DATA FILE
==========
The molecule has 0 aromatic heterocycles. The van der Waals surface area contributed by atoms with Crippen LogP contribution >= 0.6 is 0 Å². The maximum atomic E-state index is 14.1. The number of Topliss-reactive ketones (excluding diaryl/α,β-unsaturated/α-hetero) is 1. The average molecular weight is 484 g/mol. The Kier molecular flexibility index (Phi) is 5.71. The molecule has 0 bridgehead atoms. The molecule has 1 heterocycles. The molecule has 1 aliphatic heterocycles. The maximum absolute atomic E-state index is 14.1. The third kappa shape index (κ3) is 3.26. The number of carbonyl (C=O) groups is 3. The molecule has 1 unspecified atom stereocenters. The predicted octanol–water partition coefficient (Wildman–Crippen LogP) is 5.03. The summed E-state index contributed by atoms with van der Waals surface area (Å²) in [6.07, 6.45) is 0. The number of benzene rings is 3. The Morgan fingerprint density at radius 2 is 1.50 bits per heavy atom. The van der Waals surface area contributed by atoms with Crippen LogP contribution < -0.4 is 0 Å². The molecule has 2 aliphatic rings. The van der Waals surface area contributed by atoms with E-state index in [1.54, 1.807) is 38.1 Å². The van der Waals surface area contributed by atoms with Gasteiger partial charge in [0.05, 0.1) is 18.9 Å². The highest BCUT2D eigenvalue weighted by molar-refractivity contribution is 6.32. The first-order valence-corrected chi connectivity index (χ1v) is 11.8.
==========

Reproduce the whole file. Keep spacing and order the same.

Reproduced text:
The molecule has 0 aromatic heterocycles. The van der Waals surface area contributed by atoms with Crippen LogP contribution >= 0.6 is 0 Å². The maximum atomic E-state index is 14.1. The number of Topliss-reactive ketones (excluding diaryl/α,β-unsaturated/α-hetero) is 1. The average molecular weight is 484 g/mol. The Kier molecular flexibility index (Phi) is 5.71. The molecule has 0 bridgehead atoms. The molecule has 1 heterocycles. The molecule has 1 aliphatic heterocycles. The maximum absolute atomic E-state index is 14.1. The third kappa shape index (κ3) is 3.26. The number of carbonyl (C=O) groups is 3. The molecule has 1 unspecified atom stereocenters. The predicted octanol–water partition coefficient (Wildman–Crippen LogP) is 5.03. The summed E-state index contributed by atoms with van der Waals surface area (Å²) in [6.07, 6.45) is 0. The number of benzene rings is 3. The Morgan fingerprint density at radius 2 is 1.50 bits per heavy atom. The van der Waals surface area contributed by atoms with Crippen LogP contribution < -0.4 is 0 Å². The molecule has 2 aliphatic rings. The van der Waals surface area contributed by atoms with E-state index in [1.54, 1.807) is 38.1 Å². The van der Waals surface area contributed by atoms with Gasteiger partial charge in [0.05, 0.1) is 18.9 Å². The highest BCUT2D eigenvalue weighted by molar-refractivity contribution is 6.32. The first-order valence-corrected chi connectivity index (χ1v) is 11.8.